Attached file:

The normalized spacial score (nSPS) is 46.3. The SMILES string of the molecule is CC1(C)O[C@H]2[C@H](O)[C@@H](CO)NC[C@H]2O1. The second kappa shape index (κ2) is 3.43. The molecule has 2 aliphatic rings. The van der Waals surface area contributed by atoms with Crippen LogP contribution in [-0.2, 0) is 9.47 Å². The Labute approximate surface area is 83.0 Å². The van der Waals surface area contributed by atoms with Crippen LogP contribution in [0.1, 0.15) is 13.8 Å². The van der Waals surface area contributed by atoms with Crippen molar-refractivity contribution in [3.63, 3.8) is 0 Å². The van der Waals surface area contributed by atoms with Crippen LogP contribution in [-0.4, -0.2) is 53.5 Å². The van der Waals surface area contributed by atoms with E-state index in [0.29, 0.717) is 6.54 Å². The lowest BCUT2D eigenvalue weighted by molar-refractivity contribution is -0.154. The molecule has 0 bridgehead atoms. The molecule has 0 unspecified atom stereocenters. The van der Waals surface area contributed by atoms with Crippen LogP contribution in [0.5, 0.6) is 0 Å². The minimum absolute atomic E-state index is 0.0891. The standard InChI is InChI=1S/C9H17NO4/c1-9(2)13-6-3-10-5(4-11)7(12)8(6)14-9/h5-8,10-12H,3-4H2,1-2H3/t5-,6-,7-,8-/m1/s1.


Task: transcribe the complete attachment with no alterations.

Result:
The normalized spacial score (nSPS) is 46.3. The SMILES string of the molecule is CC1(C)O[C@H]2[C@H](O)[C@@H](CO)NC[C@H]2O1. The second kappa shape index (κ2) is 3.43. The molecule has 2 aliphatic rings. The van der Waals surface area contributed by atoms with Crippen LogP contribution in [-0.2, 0) is 9.47 Å². The Labute approximate surface area is 83.0 Å². The van der Waals surface area contributed by atoms with Crippen LogP contribution in [0.1, 0.15) is 13.8 Å². The van der Waals surface area contributed by atoms with Crippen molar-refractivity contribution in [3.63, 3.8) is 0 Å². The van der Waals surface area contributed by atoms with Crippen LogP contribution in [-0.4, -0.2) is 53.5 Å². The van der Waals surface area contributed by atoms with E-state index in [0.29, 0.717) is 6.54 Å². The lowest BCUT2D eigenvalue weighted by molar-refractivity contribution is -0.154. The molecule has 0 bridgehead atoms. The molecule has 0 unspecified atom stereocenters. The van der Waals surface area contributed by atoms with Crippen LogP contribution in [0.5, 0.6) is 0 Å². The minimum absolute atomic E-state index is 0.0891. The standard InChI is InChI=1S/C9H17NO4/c1-9(2)13-6-3-10-5(4-11)7(12)8(6)14-9/h5-8,10-12H,3-4H2,1-2H3/t5-,6-,7-,8-/m1/s1.